In today’s epistle lesson, Paul describes to the Christians in Galatia what our life in Christ should look like. He talks about this freedom we have in Christ. We are no longer bound to the laws, no longer burdened by the keeping of the rules for our salvation. We don’t have a checklist for our righteousness. “Ok now, I’ve not murdered anyone today or stolen anything, but I did lie. I guess I have to work on that. Maybe tomorrow I will be perfect enough to go to heaven.” In Christ we are freed from having to work our way to heaven.

Yet, Paul reminds us to stand firm in the Gospel so that we will not be burdened by our sinful flesh. The freedom that this world gives is an even greater burden – because then we are bound in slavery to our own flesh. That’s the irony of our life in flesh. We seek the freedom to pursue our desires and yet it our desires that keep us in bondage. We want to be rich and in America we are free to become wealthy, but it is our pursuit of wealth that keeps us at work seventy hours a week.

James and John had the power to call down fire on the Samaritan village, and yet their desire to do so was keeping them in bondage to their anger and hatred. Life in Christ does not give us the freedom to do what we want, but the new life we have in Him frees us from our desire to follow our flesh. In Christ we are freed from this world to serve others in love and mercy.

Paul lists the works of the flesh in today’s lesson – fornication, uncleanness, lasciviousness, idolatry, sorcery, enmities, strife, jealousies, wraths, factions, divisions, parties, envyings, drunkenness, revellings, and such like. At times these are quite easy to recognize and yet there are times when we do not even realize we are sinning against God with our works. It is easy to see idolatry when the god we are worshipping is a stone figurine. It is not so easy when our idols are our parents. We make excuses, just like those men on the road to Jerusalem – now is not the time for me to do that, let me take care of something first.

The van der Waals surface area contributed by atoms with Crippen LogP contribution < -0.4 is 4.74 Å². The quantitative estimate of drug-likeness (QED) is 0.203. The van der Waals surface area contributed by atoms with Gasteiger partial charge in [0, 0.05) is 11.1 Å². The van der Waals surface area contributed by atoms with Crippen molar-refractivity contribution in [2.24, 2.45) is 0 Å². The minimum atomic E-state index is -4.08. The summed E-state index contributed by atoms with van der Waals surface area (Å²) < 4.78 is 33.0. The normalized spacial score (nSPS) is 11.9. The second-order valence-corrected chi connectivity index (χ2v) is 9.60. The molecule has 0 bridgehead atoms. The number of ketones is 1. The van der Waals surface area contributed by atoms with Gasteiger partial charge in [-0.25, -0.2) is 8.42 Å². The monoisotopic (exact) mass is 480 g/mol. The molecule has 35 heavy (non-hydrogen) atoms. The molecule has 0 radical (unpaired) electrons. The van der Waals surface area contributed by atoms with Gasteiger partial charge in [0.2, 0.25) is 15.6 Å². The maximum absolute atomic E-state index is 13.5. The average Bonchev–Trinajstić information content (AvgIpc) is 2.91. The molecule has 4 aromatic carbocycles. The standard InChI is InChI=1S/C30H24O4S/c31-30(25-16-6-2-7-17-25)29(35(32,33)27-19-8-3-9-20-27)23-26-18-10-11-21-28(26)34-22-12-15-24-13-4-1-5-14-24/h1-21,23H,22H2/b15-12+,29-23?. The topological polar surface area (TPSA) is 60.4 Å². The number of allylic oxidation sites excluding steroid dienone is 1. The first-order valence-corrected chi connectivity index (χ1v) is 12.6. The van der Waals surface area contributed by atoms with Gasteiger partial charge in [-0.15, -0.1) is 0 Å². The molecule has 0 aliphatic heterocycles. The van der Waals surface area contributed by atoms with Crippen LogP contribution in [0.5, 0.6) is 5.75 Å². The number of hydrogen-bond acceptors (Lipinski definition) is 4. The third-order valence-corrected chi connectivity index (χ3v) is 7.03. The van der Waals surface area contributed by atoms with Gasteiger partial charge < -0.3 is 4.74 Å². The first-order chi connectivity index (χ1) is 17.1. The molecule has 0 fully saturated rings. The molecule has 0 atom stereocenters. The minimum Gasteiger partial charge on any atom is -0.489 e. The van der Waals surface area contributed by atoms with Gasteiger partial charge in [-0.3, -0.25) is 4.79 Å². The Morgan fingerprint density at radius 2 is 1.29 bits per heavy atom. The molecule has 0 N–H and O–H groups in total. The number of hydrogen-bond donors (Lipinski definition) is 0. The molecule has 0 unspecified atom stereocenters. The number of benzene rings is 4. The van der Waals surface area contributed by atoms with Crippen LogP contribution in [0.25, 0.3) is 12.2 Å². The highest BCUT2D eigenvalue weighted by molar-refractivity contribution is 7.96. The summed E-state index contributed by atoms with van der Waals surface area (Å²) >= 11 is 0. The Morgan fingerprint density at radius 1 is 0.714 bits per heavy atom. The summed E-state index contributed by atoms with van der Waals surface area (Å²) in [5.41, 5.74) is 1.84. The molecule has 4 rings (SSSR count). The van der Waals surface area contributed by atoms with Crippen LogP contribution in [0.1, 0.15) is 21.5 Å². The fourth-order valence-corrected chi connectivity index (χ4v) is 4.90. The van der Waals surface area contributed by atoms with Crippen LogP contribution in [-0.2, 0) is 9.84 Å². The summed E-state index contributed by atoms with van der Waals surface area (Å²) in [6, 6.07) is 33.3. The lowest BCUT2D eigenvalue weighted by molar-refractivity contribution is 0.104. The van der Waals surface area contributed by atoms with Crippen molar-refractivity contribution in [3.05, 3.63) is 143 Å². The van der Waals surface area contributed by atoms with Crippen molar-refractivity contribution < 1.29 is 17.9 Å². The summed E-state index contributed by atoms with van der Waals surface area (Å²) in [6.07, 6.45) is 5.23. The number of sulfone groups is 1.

Yet, Christ calls us to be free from our old life. If we keep turning back, we will never be free to preach the kingdom in this world. Instead of being bound by the works of the flesh, Christ lives in us to manifest the fruit of the spirit. “But the fruit of the Spirit is love, joy, peace, longsuffering, kindness, goodness, faithfulness, meekness, self-control; against such there is no law.”

Certainly there is a difference between the works of the flesh and the fruit of the spirit. In one, we see actions that can hurt and destroy, emotions that bring pain and suffering. In the other, we see the goodness of God shining through the lives of the faithful. We who follow Christ turn away from our old life and keep God before us, trusting that He will accomplish His work through us. Elisha set his face toward doing God’s will by following Elijah. He took the cloak and was prepared to give up everything. Jesus set His face toward Jerusalem and walked forth in faith, knowing that God was going ahead of Him to prepare the way.

The cost of discipleship is great. It means letting go of the past and putting God ahead. It means living in freedom from our flesh for the sake of others, loving as God first loved us. David wrote in today’s psalm, “Their sorrows shall be multiplied that give gifts for another god.” While our gods might not require our blood, they do tempt us to set God aside while we pursue the desires of our flesh. David continued, “I have set Jehovah always before me: Because he is at my right hand, I shall not be moved.” We may face Jezebels and inhospitable Samaritans in this world, but with God’s presence we can face them with mercy and grace.

Along with David, Elisha and Jesus we can sing in thanksgiving and praise, “Thou wilt show me the path of life: In thy presence is fulness of joy; In thy right hand there are pleasures for evermore.” Elisha did not know what he would face as he followed Elijah and then took over his mantle. Jesus knew He was headed for the cross. Yet in such difficult times, both walked in faith and joy, knowing God was with them to guide their steps and bless. We can live in the same assurance. For Christ has made us free to live and love to the glory of God our Father. Thanks be to God.